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Tama County Emergency Management
Following a major disaster, first responders who provide fire and medical services will not be able to meet the demand for these services. Factors as number of victims, communication failures, and road blockages will prevent people from accessing emergency services they have come to expect at a moment's notice through 911. People will have to rely on each other for help in order to meet their immediate life saving and life sustaining needs.
One also expects that under these kinds of conditions, family members, fellow employees, and neighbors will spontaneously try to help each other. This was the case following the Mexico City earthquake where untrained, spontaneous volunteers saved 800 people. However, 100 people lost their lives while attempting to save others. This is a high price to pay and is preventable through training.
If we can predict that emergency services will not meet immediate needs following a major disaster, especially if there is no warning as in an earthquake, and people will spontaneously volunteer, what can government do to prepare citizens for this eventuality?
First, present citizens the facts about what to expect following a major disaster in terms of immediate services. Second, give the message about their responsibility for mitigation and preparedness. Third, train them in needed life saving skills with emphasis on decision making skills, rescuer safety, and doing the greatest good for the greatest number. Fourth, organize teams so that they are an extension of first responder services offering immediate help to victims until professional services arrive.
The Community Emergency Response Team concept was developed and implemented by the Los Angeles City Fire Department (LAFD) in 1985. The Whittier Narrows earthquake in 1987 underscored the area-wide threat of a major disaster in California. Further, it confirmed the need for training civilians to meet their immediate needs. As a result, the LAFD created the Disaster Preparedness Division with the purpose of training citizens and private and government employees.
The training program that LAFD initiated makes good sense and furthers the process of citizens understanding their responsibility in preparing for disaster. It also increases their ability to safely help themselves, their family and their neighbors. The Federal Emergency Management Agency (FEMA) recognizes the importance of preparing citizens. The Emergency Management Institute (EMI) and the National Fire Academy adopted and expanded the CERT materials believing them applicable to all hazards.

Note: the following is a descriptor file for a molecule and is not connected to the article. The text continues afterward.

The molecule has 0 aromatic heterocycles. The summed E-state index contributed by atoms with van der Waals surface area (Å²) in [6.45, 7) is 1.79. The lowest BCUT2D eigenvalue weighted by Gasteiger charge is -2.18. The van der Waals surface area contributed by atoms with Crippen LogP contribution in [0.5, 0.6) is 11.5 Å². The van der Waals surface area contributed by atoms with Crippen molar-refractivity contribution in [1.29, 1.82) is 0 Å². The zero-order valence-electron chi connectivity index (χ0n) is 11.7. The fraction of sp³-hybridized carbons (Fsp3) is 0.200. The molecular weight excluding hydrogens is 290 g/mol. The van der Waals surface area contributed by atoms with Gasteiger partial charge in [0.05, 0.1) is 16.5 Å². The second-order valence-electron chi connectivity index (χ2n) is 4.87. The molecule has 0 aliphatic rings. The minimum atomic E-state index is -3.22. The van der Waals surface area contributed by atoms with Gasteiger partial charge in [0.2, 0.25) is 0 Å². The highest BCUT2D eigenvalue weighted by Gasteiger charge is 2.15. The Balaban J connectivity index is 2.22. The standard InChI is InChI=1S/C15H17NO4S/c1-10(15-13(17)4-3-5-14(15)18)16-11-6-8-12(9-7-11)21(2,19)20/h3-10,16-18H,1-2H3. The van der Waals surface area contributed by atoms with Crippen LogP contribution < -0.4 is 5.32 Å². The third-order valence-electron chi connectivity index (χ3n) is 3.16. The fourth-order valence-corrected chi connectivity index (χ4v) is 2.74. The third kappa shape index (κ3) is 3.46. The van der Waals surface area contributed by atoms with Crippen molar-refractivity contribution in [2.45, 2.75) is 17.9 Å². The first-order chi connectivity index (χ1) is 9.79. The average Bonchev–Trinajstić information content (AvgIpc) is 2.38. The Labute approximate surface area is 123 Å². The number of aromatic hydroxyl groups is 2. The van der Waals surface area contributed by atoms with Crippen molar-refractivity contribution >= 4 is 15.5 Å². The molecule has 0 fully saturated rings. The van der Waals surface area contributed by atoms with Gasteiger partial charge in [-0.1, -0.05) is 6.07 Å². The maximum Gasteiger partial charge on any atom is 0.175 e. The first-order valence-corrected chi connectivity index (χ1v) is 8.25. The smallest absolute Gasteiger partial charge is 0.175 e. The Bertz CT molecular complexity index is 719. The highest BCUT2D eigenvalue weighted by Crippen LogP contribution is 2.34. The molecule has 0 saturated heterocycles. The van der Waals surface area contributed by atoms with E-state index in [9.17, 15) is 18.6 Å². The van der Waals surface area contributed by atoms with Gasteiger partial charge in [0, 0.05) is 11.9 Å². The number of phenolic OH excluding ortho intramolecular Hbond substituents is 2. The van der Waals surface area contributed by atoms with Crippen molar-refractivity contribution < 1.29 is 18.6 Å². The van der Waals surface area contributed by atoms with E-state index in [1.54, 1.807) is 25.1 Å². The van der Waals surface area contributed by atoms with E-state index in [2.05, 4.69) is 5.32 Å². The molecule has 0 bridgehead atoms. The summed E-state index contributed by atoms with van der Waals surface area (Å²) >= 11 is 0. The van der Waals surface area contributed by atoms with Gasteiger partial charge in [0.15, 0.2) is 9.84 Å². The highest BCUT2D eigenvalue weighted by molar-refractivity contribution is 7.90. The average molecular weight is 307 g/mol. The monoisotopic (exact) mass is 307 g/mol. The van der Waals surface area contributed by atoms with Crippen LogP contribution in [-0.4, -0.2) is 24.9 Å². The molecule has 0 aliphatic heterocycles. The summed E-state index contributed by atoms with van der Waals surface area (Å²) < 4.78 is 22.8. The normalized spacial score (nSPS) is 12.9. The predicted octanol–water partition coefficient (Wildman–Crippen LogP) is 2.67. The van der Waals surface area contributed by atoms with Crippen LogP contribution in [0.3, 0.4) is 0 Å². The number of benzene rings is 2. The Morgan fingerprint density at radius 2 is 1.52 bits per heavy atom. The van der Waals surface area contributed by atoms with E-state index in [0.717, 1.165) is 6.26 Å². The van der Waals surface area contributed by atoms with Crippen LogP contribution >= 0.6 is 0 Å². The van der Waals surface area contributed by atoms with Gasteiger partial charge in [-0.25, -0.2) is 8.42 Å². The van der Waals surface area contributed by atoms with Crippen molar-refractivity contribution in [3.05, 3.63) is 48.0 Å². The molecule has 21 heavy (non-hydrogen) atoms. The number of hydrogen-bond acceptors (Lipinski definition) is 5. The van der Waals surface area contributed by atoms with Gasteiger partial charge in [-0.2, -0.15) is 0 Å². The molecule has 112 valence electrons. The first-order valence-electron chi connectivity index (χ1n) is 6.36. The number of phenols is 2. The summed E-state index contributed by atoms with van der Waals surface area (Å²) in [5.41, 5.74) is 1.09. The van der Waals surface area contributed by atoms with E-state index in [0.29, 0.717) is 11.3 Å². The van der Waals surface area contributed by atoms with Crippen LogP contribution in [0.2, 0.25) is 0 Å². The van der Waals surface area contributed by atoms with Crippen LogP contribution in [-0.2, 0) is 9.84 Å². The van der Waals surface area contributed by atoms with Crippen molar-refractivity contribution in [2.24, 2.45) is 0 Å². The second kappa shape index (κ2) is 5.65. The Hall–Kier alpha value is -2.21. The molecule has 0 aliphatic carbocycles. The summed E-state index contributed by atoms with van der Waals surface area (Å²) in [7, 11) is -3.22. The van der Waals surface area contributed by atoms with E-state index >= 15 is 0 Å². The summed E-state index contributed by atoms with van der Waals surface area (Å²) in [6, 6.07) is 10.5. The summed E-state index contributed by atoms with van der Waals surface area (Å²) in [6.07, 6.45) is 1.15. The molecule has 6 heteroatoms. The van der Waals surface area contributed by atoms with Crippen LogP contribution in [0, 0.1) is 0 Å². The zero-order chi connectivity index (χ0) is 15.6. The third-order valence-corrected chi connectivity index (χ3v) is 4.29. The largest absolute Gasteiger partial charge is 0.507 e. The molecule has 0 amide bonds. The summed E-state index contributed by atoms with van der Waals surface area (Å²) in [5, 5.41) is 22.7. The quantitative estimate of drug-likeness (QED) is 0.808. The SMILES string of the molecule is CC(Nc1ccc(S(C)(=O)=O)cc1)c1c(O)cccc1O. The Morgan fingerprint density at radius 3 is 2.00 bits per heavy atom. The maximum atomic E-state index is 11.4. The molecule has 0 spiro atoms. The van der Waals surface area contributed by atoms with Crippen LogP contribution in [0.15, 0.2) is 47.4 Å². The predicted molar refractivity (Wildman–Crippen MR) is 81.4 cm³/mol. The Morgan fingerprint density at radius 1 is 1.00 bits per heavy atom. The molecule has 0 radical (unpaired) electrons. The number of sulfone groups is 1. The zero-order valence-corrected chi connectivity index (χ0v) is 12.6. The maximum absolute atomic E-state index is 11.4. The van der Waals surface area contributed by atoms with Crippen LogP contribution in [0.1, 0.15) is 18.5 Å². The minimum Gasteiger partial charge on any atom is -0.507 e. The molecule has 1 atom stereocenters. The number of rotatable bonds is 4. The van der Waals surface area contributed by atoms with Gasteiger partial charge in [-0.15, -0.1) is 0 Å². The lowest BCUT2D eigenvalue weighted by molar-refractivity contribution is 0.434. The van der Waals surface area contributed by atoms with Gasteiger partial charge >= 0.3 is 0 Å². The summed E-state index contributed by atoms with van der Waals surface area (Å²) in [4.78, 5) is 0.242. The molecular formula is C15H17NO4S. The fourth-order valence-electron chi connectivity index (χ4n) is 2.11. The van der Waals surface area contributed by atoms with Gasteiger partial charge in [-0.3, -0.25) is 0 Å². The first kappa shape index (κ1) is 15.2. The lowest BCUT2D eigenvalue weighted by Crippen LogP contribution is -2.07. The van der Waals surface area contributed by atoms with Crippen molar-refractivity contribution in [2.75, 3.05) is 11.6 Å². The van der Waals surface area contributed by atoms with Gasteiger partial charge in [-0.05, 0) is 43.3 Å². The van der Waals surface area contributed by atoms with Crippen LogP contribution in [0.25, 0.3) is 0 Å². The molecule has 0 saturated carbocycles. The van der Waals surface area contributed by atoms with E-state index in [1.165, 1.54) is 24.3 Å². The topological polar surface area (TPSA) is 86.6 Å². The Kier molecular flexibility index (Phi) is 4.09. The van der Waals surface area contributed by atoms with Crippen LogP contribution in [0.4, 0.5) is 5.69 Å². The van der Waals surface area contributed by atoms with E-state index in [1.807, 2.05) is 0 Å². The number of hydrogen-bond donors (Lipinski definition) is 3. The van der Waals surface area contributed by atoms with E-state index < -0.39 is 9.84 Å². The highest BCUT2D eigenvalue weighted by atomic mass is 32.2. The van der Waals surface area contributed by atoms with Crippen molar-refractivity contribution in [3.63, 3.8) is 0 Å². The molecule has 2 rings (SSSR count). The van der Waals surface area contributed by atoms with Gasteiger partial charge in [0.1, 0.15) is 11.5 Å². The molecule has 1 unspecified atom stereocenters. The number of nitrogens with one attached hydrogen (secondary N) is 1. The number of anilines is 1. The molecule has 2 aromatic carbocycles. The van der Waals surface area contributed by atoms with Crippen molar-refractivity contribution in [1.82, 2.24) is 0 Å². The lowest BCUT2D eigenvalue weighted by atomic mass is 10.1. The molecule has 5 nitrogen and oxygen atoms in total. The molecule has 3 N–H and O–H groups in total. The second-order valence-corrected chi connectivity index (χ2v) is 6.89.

The CERT course will benefit any citizen who takes it. This individual will be better prepared to respond to and cope with the aftermath of a disaster. Additionally, if a community wants to supplement its response capability after a disaster, civilians can be recruited and trained as neighborhood, business, and government teams that, in essence, will be auxiliary responders. These groups can provide immediate assistance to victims in their area, organize spontaneous volunteers who have not had the training, and collect disaster intelligence that will assist professional responders with prioritization and allocation of resources following a disaster. Since 1993 when this training was made available nationally by FEMA, communities in 28 States and Puerto Rico have conducted CERT training.
How to Sign up to join the Tama County CERT Team:
*CERT Commander Jim Currens- 641-691-0662
*Assistant Commander Sharon Knoop - Cell-641-751-8912 - Home-641-479-2253
*Secretary / Treasurer Jolene Holden - 319-415-4859
* Tama County Emergency Management Agency: 641-484-6261 or firstname.lastname@example.org
Requirements for CERT team members:
*Attend CERT training (online and in person, online information below)
IS-317: Introduction to CERTs
"Introduction to Community Emergency Response Teams", IS-317, is an independent study course that serves as an introduction to CERT for those wanting to complete training or as a refresher for current team members. It has six modules with topics that include an Introduction to CERT, Fire Safety, Hazardous Material and Terrorist Incidents, Disaster Medical Operations, and Search and Rescue. It takes between six and eight hours to complete the course. Those who successfully finish it will receive a certificate of completion.
IS-317 can be taken by anyone interested in CERT. However, to become a CERT volunteer, one must complete the classroom training offered by a local government agency such as the emergency management agency, fire or police department. Contact your local emergency manager to learn about the local education and training opportunities available to you. Let this person know about your interest in taking CERT training.
*Attain certification in NIMS 700a and ICS 100 through FEMA (online)
*Pass a criminal history / background check.
*Sign a letter of understanding and waiver from Tama County
*Be at least 18 years of age
Tama County CERT Policies:
*Activation on CERT personnel through Tama County Emergency Management Agency only, self dispatch of CERT members is strictly prohibited.
*Act only to the level of your training
*Safety first, always
*Always wear appropriate personal protective equipment (PPE)
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Tama County Emergency Management